One solution, many problems.

Those with a modicum of common sense – which frankly excludes the readers of this blog and, of course, it’s author – would have reconciled the omen of “pants on the desk at home, willy unencombered in the office?” with a zero tolerance response to anything difficult or challenging on this particular day.

But no. Of course I didn’t. I had a handful of bike parts, a half baked idea and the remainder of my lunch hour. Sadly not really enough bike to fit them to due to the little known “theory of Rush Hour?. Rush Hour is a kids game where a grid of toy cars block the hero’s (rather modest) sedan from making a quick exit. Only by understanding fourth dimensional phase space and the theories of quantum can one progress to the higher levels. This was pretty similar to the problem my already frazzled brain attempts to solve.

Replace truck, van, car, motorcycle with crud guard, lock, light and bottle cage. There was clearly some Fibonacci sequence by which component karma could be achieved but just as clearly, I’m too stupid to understand what this is.

After much lateral thinking tending towards whether wheels were really necessary on a bicycle, my patience snapped and I chucked away the rear crud guard. This left me with just the rear light, bottle cage and lock on the “grid?” But if we extend the metaphor back to Rush Hour, the only way our hero’s car could have left the board was with a personal missile launcher and an alternative view of the highway code.

A sidebar here: my rationale for installing a portable lock was driven purely by an intensely frustrated five minutes Kryptonite hunting at Marylebone, while the engine of my train revved to depart. My motives were good – lock the bike wherever you can find a space – but were let down by shitty execution. Yet having bought the lock, (in fact this is the second time I tried this, the first time involved a short conversation with my wife in which I advocated purchasing yet another frame because this one couldn’t accommodate a lock. Yes kids, I really tried that) I was determined to fit it even if I had to sell my soul to gain access the fourth dimension mentioned previously.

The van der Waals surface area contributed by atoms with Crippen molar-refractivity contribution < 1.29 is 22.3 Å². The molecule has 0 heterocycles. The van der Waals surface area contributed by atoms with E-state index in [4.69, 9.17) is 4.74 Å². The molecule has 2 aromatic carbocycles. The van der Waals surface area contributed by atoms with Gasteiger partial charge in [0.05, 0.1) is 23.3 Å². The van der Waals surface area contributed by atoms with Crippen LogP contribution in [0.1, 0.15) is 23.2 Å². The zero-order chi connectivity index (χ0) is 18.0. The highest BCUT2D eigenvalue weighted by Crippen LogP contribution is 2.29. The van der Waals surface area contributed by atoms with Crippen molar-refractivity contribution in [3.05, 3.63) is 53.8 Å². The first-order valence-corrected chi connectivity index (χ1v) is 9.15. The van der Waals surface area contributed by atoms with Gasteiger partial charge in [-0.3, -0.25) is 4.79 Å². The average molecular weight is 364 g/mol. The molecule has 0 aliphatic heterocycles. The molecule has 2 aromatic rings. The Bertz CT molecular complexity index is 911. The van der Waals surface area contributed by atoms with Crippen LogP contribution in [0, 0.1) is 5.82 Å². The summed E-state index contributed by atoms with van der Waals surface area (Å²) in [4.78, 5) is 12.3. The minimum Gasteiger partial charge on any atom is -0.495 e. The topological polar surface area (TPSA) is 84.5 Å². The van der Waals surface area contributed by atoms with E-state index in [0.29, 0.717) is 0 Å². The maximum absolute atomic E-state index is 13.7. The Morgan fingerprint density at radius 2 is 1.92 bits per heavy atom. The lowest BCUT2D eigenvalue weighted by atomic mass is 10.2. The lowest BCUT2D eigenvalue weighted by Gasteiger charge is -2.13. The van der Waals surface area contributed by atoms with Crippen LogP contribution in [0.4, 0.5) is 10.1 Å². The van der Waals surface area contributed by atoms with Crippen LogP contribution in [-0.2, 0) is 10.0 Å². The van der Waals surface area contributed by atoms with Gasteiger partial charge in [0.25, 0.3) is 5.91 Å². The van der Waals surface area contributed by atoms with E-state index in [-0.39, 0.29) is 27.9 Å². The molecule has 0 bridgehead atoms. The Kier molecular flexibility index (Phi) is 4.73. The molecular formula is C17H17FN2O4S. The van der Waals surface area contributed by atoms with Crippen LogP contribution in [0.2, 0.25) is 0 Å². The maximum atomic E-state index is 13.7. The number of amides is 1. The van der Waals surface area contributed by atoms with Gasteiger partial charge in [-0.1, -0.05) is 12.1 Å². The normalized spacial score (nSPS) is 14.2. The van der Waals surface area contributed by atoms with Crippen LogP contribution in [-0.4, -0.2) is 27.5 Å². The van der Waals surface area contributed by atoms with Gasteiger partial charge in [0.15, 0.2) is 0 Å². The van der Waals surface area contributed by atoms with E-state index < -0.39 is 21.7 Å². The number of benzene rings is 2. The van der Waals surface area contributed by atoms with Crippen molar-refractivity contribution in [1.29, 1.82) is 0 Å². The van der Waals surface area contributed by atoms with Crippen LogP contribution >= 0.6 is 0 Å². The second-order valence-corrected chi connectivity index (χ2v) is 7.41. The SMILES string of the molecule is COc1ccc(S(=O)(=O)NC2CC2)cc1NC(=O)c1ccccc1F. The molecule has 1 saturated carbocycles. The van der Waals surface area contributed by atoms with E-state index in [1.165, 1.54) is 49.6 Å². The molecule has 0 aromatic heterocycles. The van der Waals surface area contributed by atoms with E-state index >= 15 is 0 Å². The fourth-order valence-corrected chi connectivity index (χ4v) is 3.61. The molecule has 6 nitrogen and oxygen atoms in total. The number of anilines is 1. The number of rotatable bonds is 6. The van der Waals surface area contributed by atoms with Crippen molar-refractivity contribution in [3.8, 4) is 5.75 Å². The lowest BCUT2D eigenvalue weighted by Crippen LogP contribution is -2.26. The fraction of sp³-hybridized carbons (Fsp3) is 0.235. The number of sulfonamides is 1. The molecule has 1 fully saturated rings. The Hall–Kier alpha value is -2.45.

So after much grunting spannerwork, I’ve removed the need to find my lock. I have however created the need to find a dry arse. Also the lock is so massive that it obscures my rear light so there’s a good chance I’ll be wearing a delivery van before the winter is out but on balance – I’m sure you’ll agree – a worthwhile upgrade.

3 thoughts on “One solution, many problems.”

  1. Pretty much , where n = Number . Such as 1, 1, 2, 3, 5, 8, 13, 21, 34, 55, 89, 144
    where 144 is fibbonacci’s 12th number , also happens to be the root of12 …
    fn =  Phi n / 5½

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